Meta Takes Down Thousands of Accounts Involved in Disinformation Ops from China and Russia


Meta has disclosed that it disrupted two of the largest known covert influence operations in the world from China and Russia, blocking thousands of accounts and pages across its platform.

“It targeted more than 50 apps, including Facebook, Instagram, X (formerly Twitter), YouTube, TikTok, Reddit, Pinterest, Medium, Blogspot, LiveJournal, VKontakte, Vimeo, and dozens of smaller platforms and forums,” Guy Rosen, chief information security officer at Meta, said last week, describing the Chinese disinformation group.

The network, which included 7,704 Facebook accounts, 954 Pages, 15 Groups and 15 Instagram accounts, is said to have been run by “geographically dispersed operators” across China, posting content about China and its province Xinjiang, criticism of the U.S, Western foreign policies, and critics of the Chinese government.

Central to the activity is the sharing of spammy links, the origins of which trace back to a cluster named Spamouflage (aka DRAGONBRIDGE) that has been active since the second half of 2018, with Meta uncovering links to individuals associated with Chinese law enforcement in connection with the operation.

“Many comments on Spamouflage posts that we have observed came from other Spamouflage accounts trying to make it look like they were more popular than they were,” Meta said. “Only a few instances have been reported when Spamouflage content on Twitter and YouTube was amplified by real-world influencers.”

For all the impressive scale and scope, Spamouflage’s efforts appear to have largely fallen flat, as the company noted that it has not found any evidence of the network getting any substantial engagement among authentic communities on its services.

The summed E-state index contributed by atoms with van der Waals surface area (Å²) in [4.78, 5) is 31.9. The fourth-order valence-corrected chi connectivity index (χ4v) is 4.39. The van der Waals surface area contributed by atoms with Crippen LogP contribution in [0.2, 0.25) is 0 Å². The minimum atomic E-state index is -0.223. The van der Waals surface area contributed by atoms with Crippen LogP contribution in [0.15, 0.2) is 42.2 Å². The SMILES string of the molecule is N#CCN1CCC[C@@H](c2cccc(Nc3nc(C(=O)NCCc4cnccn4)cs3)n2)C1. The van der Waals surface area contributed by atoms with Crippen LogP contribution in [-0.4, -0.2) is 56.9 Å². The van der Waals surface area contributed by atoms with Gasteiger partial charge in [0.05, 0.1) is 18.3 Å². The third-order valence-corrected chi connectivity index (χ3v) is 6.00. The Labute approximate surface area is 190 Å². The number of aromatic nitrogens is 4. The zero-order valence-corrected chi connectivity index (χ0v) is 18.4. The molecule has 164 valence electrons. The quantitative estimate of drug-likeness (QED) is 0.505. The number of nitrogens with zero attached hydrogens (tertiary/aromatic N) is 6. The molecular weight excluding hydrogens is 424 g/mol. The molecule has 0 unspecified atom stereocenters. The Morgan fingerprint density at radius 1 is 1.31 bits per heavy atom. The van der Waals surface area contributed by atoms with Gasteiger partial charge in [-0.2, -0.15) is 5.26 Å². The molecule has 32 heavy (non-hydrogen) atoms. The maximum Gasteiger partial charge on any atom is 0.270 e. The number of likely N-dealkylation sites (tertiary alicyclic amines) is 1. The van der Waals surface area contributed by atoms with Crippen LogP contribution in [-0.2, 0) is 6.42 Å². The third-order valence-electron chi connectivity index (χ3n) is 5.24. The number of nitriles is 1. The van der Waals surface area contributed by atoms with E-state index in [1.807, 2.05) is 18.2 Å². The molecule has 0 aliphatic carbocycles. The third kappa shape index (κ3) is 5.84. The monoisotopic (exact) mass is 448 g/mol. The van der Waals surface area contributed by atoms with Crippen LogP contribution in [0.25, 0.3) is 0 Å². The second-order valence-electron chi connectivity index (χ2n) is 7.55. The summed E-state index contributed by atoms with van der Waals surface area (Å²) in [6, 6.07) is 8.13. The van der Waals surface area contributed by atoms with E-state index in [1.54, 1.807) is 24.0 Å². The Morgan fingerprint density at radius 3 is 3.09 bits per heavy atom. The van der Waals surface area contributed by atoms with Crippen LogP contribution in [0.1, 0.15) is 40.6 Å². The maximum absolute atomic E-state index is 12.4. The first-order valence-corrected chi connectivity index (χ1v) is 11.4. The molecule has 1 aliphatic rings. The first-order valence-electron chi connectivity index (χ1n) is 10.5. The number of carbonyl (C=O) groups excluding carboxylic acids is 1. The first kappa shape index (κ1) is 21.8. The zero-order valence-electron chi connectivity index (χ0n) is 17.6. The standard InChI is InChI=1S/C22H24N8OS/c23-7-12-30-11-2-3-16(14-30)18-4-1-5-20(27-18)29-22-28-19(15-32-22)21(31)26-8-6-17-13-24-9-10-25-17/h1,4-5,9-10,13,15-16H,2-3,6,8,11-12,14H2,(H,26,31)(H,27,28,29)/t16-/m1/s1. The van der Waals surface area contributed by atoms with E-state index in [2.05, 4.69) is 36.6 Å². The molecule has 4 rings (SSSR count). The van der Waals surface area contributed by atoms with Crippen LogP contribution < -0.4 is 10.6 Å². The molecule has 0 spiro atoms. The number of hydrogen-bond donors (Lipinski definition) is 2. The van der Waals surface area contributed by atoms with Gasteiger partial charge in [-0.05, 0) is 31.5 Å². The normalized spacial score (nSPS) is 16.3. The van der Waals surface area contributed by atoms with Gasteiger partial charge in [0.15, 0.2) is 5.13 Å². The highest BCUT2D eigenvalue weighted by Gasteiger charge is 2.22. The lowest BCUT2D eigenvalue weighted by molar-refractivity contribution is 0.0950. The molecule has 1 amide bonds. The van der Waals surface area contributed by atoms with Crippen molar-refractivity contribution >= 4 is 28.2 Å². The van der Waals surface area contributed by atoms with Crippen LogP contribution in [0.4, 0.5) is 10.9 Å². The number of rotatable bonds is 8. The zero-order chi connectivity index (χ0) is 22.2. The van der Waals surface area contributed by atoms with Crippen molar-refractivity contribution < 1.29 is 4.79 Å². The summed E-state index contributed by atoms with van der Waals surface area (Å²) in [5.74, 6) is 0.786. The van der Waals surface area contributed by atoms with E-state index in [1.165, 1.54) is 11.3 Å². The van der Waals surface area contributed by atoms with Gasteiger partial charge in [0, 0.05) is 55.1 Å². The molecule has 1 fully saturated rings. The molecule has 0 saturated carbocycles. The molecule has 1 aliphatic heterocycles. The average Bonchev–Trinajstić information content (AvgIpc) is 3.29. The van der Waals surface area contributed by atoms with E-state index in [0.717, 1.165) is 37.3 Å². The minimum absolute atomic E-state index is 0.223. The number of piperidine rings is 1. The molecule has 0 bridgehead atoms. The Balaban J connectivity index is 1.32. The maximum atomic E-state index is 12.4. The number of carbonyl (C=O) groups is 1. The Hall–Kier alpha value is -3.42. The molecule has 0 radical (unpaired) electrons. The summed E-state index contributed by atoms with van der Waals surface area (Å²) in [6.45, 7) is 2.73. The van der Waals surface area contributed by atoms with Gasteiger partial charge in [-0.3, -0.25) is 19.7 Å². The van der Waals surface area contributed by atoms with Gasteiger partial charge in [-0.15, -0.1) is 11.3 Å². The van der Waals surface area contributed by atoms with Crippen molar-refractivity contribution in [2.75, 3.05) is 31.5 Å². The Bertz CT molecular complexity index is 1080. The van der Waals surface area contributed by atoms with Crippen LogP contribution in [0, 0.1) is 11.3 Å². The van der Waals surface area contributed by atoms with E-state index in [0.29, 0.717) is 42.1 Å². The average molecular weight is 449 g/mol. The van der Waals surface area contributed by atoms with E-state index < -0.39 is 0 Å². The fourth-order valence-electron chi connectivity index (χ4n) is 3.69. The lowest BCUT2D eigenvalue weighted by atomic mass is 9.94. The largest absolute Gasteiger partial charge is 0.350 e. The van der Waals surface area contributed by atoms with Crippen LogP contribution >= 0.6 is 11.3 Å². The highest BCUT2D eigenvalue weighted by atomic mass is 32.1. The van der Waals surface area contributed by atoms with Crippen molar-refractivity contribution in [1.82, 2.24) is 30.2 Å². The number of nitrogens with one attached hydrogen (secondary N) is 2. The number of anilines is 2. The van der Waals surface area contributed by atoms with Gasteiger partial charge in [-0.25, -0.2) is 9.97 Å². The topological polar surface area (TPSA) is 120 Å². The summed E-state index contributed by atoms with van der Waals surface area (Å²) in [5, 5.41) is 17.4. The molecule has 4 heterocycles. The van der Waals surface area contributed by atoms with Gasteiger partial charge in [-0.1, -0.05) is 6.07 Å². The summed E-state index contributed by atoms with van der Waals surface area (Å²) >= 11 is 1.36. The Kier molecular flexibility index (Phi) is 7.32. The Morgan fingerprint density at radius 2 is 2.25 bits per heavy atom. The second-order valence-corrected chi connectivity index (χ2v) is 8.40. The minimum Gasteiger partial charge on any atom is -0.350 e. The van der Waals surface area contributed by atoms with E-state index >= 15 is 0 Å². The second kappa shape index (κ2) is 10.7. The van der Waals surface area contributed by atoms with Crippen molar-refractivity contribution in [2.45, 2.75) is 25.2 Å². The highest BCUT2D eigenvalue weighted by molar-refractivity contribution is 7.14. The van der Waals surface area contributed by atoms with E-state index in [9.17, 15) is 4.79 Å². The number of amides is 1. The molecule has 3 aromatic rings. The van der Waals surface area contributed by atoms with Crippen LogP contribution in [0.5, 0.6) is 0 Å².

In response to the findings, China said “some people and institutions have launched one ‘rumor campaign’ after another against China on social media platforms and spread a tremendous amount of disinformation about China.” It also called on Meta to “take concrete steps to weed out disinformation on China.”

The social media giant said it also blocked thousands of malicious website domains as well as attempts to run fake accounts and Pages on its platforms connected to the Russian operation known as Doppelganger, which has been attributed to two companies named Structura National Technologies and Social Design Agency.

“This operation was focused on mimicking websites of mainstream news outlets and government entities to post fake articles aimed at weakening support for Ukraine,” Rosen said. “It has now expanded beyond initially targeting France, Germany, and Ukraine to also include the U.S. and Israel.”

The use of typosquatting techniques in the domain names to pass off as legitimate news sites is a “good example of how bad actors use malicious domains to insulate themselves from enforcement,” it said.

Meta characterized Doppelganger as the “largest and the most aggressively-persistent Russian-origin operation” it has dismantled since 2017, adding it also removed networks of accounts that targeted audiences in Turkey.

Russia has also targeted Francophone West and Central Africa with hybrid warfare by launching sympathetic media outlets, creating fake civil society organizations, and producing a “constant drip of content that is both anti-French and pro-Russian” in an attempt to artificially amplify coup-related narratives in the region.

“Russia will champion national sovereignty while denigrating France, enflaming tensions with specific provocations to withdraw troops or diplomats,” Microsoft said in a report published on September 1, 2023. “Being first matters because audiences are generally biased towards the first narrative they encounter, especially in a moment of political indeterminacy.”

The development comes on the heels of a new research that found that generative AI models can be harnessed to produce and disseminate misinformation, uncovering a botnet dubbed Fox8 on X (formerly Twitter) that’s engineered to promote blockchain-related content and trick victims into investing in counterfeit cryptocurrencies.


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